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Feeling at Home in L.A.'s Sister City

Palmy, balmy Guangzhou is an easygoing boomtown

July 11, 1999|ANDREW BENDER | Andrew Bender is a restaurant reviewer for The Times' Westside Weekly section. He has lived in Asia and travels there often

GUANGZHOU, China — Quick, think of a major coastal city, sunny, successful and far from the nation's political center. Year after year its population expands as people from all over arrive in search of warm weather, a free-spirited atmosphere and economic prosperity. Yet despite its prominence, the city is disparaged by much of the rest of the nation as overrun and uncultured.

If that sounds like Los Angeles, it also describes Guangzhou, in southern China. It's no wonder they are sister cities.

Like L.A., Guangzhou is a very big place, almost 7 million people in the city and 10 million in the metro area, at the head of the Pearl River delta on the South China Sea. Like L.A., Guangzhou is the product of go-go deal makers; long a key port, it is the hub of booming Guangdong province, and has China's highest per capita gross domestic product.

Like L.A., the warm climate, the influx of newcomers and the air of entrepreneurship have fostered an informality in dress and manners that is sneered at in tonier places like Shanghai and Beijing; locals dismiss it as jealousy.

Although Guangzhou's involvement with foreigners is the longest and, arguably, most contentious among China's cities, modern Guangzhou has fewer historical and cultural attractions of the sort that draw foreigners by the planeload to Shanghai and Beijing.

Still, if you're going to China and you want to see an authentic but modern Chinese city, Guangzhou is worth a stop.

"So," the skeptical Angeleno might ask, "if Guangzhou is such a prize, why haven't I heard of it?" You probably have, just not by that name. The British called Guangzhou "Canton," a name popularized by the waves of 19th century emigrants who introduced Cantonese cooking to the U.S., England and Australia.

In the 1970s, around the time Mao Tse-tung became Mao Zedong, China anglicized city names to approximate the Chinese pronunciations. Guangzhou is pronounced "Gwahng-JOE" or sometimes "Gwaeng-ZOW" by people who ought to know better, just as people in Hollywood pronounce Cannes like the thing tuna comes in. (Cannes, by the way, is the sister city of Beverly Hills. L.A.'s French sister city is Bordeaux, although it's hard to say why.)

I visited Guangzhou this past spring, out of brotherly curiosity. I had moved to L.A. since my last Guangzhou visit in 1986, and wanted to see the changes in South China on the cheap. (Hong Kong, 100 miles away, is roughly four times as expensive.)

This trip followed visits to Shanghai and Xian, of terra-cotta army fame. My lunch choices on China Northwest Airlines were described by the flight attendant as either "rice" or "noodles." The rice came steamed--so far, so good--but next to it were some marble-sized meatballs that tasted like hot dogs, accompanied by little potato wedges, all covered in a bright orange sauce along the lines of sweet-and-sour catsup. (The "noodles" were an ersatz spaghetti Bolognese.) The soundtrack for the in-flight entertainment, "America's Funniest Home Videos," played over the p.a. system. The whole effect was numbing, tempered only by the knowledge that I would be dining in the cradle of stir-fried vegetables.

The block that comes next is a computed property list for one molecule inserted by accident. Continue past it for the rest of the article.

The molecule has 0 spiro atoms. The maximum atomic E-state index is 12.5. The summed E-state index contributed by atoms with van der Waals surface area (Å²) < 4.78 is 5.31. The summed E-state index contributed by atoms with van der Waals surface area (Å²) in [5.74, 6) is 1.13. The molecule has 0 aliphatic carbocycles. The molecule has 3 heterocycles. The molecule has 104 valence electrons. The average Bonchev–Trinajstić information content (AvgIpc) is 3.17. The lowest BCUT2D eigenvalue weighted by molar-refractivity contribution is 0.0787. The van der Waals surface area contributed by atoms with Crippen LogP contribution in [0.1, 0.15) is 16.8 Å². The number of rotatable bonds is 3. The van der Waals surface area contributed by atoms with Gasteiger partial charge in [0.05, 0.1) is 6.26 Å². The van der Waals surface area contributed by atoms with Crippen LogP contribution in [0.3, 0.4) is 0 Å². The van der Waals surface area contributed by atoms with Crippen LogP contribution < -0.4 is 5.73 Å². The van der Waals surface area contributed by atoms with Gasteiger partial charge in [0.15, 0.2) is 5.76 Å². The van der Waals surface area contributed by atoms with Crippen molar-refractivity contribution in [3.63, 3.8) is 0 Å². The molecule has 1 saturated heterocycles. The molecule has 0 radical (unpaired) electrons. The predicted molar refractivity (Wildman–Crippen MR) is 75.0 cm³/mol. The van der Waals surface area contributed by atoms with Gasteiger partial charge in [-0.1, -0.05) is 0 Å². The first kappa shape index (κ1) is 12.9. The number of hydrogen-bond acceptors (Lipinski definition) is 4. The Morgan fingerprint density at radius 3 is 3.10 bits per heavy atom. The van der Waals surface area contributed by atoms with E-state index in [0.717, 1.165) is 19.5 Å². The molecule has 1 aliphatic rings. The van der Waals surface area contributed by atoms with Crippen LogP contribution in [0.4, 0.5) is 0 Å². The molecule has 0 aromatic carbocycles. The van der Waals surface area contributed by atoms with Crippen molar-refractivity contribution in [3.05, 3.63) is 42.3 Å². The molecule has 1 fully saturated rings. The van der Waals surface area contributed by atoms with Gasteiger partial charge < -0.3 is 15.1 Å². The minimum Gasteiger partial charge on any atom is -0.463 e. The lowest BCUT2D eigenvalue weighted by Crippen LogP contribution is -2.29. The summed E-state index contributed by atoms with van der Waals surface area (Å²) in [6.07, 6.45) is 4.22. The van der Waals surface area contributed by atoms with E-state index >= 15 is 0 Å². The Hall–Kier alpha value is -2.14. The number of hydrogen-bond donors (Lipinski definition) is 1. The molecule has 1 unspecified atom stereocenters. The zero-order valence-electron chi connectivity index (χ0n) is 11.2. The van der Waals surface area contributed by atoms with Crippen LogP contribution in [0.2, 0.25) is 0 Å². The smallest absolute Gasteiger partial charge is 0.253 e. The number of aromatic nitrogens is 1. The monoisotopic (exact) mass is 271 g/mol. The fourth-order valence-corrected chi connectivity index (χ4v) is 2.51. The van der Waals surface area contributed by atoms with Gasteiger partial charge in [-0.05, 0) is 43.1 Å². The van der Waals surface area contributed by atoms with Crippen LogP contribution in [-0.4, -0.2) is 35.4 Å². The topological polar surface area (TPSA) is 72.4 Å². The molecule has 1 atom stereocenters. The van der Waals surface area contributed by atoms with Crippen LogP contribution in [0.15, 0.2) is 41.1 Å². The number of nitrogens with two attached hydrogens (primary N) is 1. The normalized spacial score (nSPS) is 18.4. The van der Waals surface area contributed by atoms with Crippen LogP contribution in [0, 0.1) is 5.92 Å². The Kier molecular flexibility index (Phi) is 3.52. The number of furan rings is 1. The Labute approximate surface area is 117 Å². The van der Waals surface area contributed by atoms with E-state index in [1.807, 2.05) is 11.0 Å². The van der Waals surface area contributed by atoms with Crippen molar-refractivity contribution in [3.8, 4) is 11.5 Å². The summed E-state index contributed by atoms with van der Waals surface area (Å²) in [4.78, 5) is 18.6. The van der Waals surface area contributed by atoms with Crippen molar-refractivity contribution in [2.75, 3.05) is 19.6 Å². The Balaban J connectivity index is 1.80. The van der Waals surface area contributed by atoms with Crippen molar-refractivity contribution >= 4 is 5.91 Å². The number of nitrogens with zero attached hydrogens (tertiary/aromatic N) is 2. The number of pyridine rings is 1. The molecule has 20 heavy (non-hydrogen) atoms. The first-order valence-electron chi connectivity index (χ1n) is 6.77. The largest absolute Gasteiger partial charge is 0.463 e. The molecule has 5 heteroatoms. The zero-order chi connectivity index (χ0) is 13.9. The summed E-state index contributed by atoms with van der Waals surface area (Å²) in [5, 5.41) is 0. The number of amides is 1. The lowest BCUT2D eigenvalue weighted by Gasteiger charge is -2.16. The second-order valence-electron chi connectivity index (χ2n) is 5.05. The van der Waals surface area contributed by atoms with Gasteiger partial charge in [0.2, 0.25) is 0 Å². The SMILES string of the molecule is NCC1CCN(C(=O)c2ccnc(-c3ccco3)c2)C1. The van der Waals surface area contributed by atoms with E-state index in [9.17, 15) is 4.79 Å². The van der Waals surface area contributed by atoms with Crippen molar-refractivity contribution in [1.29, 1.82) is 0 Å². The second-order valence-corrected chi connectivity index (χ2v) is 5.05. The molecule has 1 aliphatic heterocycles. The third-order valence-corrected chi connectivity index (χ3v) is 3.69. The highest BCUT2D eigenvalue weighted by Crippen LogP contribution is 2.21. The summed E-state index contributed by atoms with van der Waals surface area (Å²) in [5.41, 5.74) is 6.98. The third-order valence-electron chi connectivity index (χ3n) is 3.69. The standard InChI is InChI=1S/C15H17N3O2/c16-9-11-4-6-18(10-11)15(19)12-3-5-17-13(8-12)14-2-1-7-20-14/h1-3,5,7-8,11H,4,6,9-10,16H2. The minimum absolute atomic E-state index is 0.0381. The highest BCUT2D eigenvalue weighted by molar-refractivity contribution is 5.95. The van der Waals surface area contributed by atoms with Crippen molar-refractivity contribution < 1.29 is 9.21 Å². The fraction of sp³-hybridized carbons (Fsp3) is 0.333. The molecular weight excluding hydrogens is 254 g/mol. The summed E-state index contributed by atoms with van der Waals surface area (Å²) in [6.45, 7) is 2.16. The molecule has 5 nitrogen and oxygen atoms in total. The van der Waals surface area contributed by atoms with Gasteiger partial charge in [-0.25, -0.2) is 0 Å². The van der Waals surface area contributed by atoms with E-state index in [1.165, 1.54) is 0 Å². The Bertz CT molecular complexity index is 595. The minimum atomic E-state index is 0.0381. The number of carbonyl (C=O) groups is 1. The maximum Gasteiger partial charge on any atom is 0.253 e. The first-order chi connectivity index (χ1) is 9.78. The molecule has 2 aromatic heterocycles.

True to Guangzhou's go-getter reputation, everyone around me stood up before the plane was parked at the gate, heedless of the illuminated "Fasten Seat Belt" light. We deplaned to the strains of "New York, New York," which made me wonder why we don't have a catchy signature song.

I arrived at the towering Guangzhou Hotel to find a room that was spacious, clean and comfortably appointed. I'd chosen the hotel because it was close to the river and a 15-minute walk from some tourist sites. Guangzhou has more glamorous hotels, such as the Landmark across the square, or the White Swan in the old European quarter, but for $35 per night with private bath, I couldn't quibble.

But there was no room key. Instead each floor has a holdover from the old communist era, an attendant who unlocks your door when you return, checks that the lights work and the sheets are fresh, makes sure your hot water thermos is filled and fetches you an iron or hair dryer--and won't accept a tip.

After Xian, I was on a crypt kick, so I rushed out to see the 2,200-year-old tomb of Emperor Wen, also called the Han Dynasty Tombs, the Nanyue King Tombs or some variation thereof. These sandstone burial chambers in the middle of the city were discovered during a construction excavation in 1983, and entrepreneurial Guangzhou quickly built a smart, multilevel museum around them.

The emperor was buried with what he'd need in the next world--food, weapons and prized possessions, now displayed in adjacent galleries. Most impressive was a vest made of matchbook-size jade.

Unlike in Xian, the public can enter the tomb chambers. You can see residue where the remains were found.

It was awesome to think of the emperor entombed beneath the city as centuries passed above. I was reminded of another L.A. sister city, Giza, in Egypt.

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